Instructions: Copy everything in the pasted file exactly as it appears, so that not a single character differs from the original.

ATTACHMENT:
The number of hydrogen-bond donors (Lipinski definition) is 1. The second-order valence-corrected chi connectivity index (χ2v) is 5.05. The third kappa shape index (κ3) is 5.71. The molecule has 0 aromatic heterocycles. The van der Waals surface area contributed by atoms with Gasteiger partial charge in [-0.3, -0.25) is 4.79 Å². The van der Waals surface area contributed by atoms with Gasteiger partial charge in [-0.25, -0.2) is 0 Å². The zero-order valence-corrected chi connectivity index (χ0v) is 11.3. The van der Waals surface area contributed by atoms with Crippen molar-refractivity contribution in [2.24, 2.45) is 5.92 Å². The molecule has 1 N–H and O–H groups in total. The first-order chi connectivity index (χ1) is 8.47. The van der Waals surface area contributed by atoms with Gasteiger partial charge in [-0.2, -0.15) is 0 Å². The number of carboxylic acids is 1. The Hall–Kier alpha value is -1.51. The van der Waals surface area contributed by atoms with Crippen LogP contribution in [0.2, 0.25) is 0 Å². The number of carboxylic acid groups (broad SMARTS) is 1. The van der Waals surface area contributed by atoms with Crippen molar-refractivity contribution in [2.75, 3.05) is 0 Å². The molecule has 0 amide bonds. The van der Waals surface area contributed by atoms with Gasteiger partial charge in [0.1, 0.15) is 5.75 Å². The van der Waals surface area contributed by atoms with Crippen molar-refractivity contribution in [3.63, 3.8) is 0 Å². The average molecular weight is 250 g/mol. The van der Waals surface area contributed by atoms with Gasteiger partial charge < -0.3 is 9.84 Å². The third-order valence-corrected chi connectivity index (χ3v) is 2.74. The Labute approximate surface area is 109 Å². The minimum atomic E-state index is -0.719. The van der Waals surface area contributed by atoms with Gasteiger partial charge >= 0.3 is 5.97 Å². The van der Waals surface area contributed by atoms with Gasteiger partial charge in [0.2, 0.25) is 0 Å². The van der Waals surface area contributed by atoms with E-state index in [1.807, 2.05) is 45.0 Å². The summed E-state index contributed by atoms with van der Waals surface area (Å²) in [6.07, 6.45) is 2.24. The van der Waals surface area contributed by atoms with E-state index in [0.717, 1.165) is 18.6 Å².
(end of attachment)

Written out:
The number of hydrogen-bond donors (Lipinski definition) is 1. The second-order valence-corrected chi connectivity index (χ2v) is 5.05. The third kappa shape index (κ3) is 5.71. The molecule has 0 aromatic heterocycles. The van der Waals surface area contributed by atoms with Gasteiger partial charge in [-0.3, -0.25) is 4.79 Å². The van der Waals surface area contributed by atoms with Gasteiger partial charge in [-0.25, -0.2) is 0 Å². The zero-order valence-corrected chi connectivity index (χ0v) is 11.3. The van der Waals surface area contributed by atoms with Crippen molar-refractivity contribution in [2.24, 2.45) is 5.92 Å². The molecule has 1 N–H and O–H groups in total. The first-order chi connectivity index (χ1) is 8.47. The van der Waals surface area contributed by atoms with Gasteiger partial charge in [-0.2, -0.15) is 0 Å². The number of carboxylic acids is 1. The Hall–Kier alpha value is -1.51. The van der Waals surface area contributed by atoms with Crippen LogP contribution in [0.2, 0.25) is 0 Å². The number of carboxylic acid groups (broad SMARTS) is 1. The van der Waals surface area contributed by atoms with Crippen molar-refractivity contribution in [2.75, 3.05) is 0 Å². The molecule has 0 amide bonds. The van der Waals surface area contributed by atoms with Gasteiger partial charge in [0.1, 0.15) is 5.75 Å². The van der Waals surface area contributed by atoms with Crippen molar-refractivity contribution in [3.63, 3.8) is 0 Å². The average molecular weight is 250 g/mol. The van der Waals surface area contributed by atoms with Gasteiger partial charge < -0.3 is 9.84 Å². The third-order valence-corrected chi connectivity index (χ3v) is 2.74. The Labute approximate surface area is 109 Å². The minimum atomic E-state index is -0.719. The van der Waals surface area contributed by atoms with Gasteiger partial charge >= 0.3 is 5.97 Å². The van der Waals surface area contributed by atoms with Gasteiger partial charge in [0.2, 0.25) is 0 Å². The van der Waals surface area contributed by atoms with E-state index in [1.807, 2.05) is 45.0 Å². The summed E-state index contributed by atoms with van der Waals surface area (Å²) in [6.07, 6.45) is 2.24. The van der Waals surface area contributed by atoms with E-state index in [0.717, 1.165) is 18.6 Å².